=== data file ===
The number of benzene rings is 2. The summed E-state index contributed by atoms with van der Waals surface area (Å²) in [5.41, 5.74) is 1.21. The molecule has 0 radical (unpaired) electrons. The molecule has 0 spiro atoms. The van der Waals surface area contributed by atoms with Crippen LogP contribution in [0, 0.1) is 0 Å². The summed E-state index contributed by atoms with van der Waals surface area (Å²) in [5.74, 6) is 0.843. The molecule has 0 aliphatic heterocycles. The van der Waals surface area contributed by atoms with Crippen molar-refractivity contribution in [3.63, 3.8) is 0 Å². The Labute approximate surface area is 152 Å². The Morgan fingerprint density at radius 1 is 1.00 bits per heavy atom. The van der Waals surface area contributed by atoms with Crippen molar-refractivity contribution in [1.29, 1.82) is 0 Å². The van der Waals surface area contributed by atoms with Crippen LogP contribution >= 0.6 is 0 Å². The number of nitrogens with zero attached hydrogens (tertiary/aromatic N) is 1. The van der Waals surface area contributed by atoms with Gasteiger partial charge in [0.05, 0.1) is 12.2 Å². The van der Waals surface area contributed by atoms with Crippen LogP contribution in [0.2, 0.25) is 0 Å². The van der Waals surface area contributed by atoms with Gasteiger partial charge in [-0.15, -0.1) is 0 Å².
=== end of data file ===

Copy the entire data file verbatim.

The number of benzene rings is 2. The summed E-state index contributed by atoms with van der Waals surface area (Å²) in [5.41, 5.74) is 1.21. The molecule has 0 radical (unpaired) electrons. The molecule has 0 spiro atoms. The van der Waals surface area contributed by atoms with Crippen LogP contribution in [0, 0.1) is 0 Å². The summed E-state index contributed by atoms with van der Waals surface area (Å²) in [5.74, 6) is 0.843. The molecule has 0 aliphatic heterocycles. The van der Waals surface area contributed by atoms with Crippen molar-refractivity contribution in [3.63, 3.8) is 0 Å². The Labute approximate surface area is 152 Å². The Morgan fingerprint density at radius 1 is 1.00 bits per heavy atom. The van der Waals surface area contributed by atoms with Crippen molar-refractivity contribution in [1.29, 1.82) is 0 Å². The van der Waals surface area contributed by atoms with Crippen LogP contribution >= 0.6 is 0 Å². The number of nitrogens with zero attached hydrogens (tertiary/aromatic N) is 1. The van der Waals surface area contributed by atoms with Gasteiger partial charge in [0.05, 0.1) is 12.2 Å². The van der Waals surface area contributed by atoms with Crippen LogP contribution in [0.2, 0.25) is 0 Å². The van der Waals surface area contributed by atoms with Gasteiger partial charge in [-0.15, -0.1) is 0 Å².